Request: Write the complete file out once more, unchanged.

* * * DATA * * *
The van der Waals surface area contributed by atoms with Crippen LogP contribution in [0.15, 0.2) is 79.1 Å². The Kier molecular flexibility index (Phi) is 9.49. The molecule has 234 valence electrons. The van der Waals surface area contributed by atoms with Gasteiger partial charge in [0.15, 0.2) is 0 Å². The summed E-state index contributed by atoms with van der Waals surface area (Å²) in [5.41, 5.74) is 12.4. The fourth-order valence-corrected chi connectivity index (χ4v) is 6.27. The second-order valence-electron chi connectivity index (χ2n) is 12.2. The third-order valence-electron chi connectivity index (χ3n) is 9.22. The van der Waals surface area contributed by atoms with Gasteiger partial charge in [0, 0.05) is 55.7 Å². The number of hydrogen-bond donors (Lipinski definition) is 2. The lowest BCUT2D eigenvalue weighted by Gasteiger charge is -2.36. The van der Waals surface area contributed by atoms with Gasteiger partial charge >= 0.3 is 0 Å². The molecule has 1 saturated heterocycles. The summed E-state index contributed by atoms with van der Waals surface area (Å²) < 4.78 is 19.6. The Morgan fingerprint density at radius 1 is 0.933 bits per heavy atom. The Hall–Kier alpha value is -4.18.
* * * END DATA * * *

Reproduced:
The van der Waals surface area contributed by atoms with Crippen LogP contribution in [0.15, 0.2) is 79.1 Å². The Kier molecular flexibility index (Phi) is 9.49. The molecule has 234 valence electrons. The van der Waals surface area contributed by atoms with Gasteiger partial charge in [0.15, 0.2) is 0 Å². The summed E-state index contributed by atoms with van der Waals surface area (Å²) in [5.41, 5.74) is 12.4. The fourth-order valence-corrected chi connectivity index (χ4v) is 6.27. The second-order valence-electron chi connectivity index (χ2n) is 12.2. The third-order valence-electron chi connectivity index (χ3n) is 9.22. The van der Waals surface area contributed by atoms with Gasteiger partial charge in [0, 0.05) is 55.7 Å². The number of hydrogen-bond donors (Lipinski definition) is 2. The lowest BCUT2D eigenvalue weighted by Gasteiger charge is -2.36. The van der Waals surface area contributed by atoms with Gasteiger partial charge >= 0.3 is 0 Å². The molecule has 1 saturated heterocycles. The summed E-state index contributed by atoms with van der Waals surface area (Å²) < 4.78 is 19.6. The Morgan fingerprint density at radius 1 is 0.933 bits per heavy atom. The Hall–Kier alpha value is -4.18.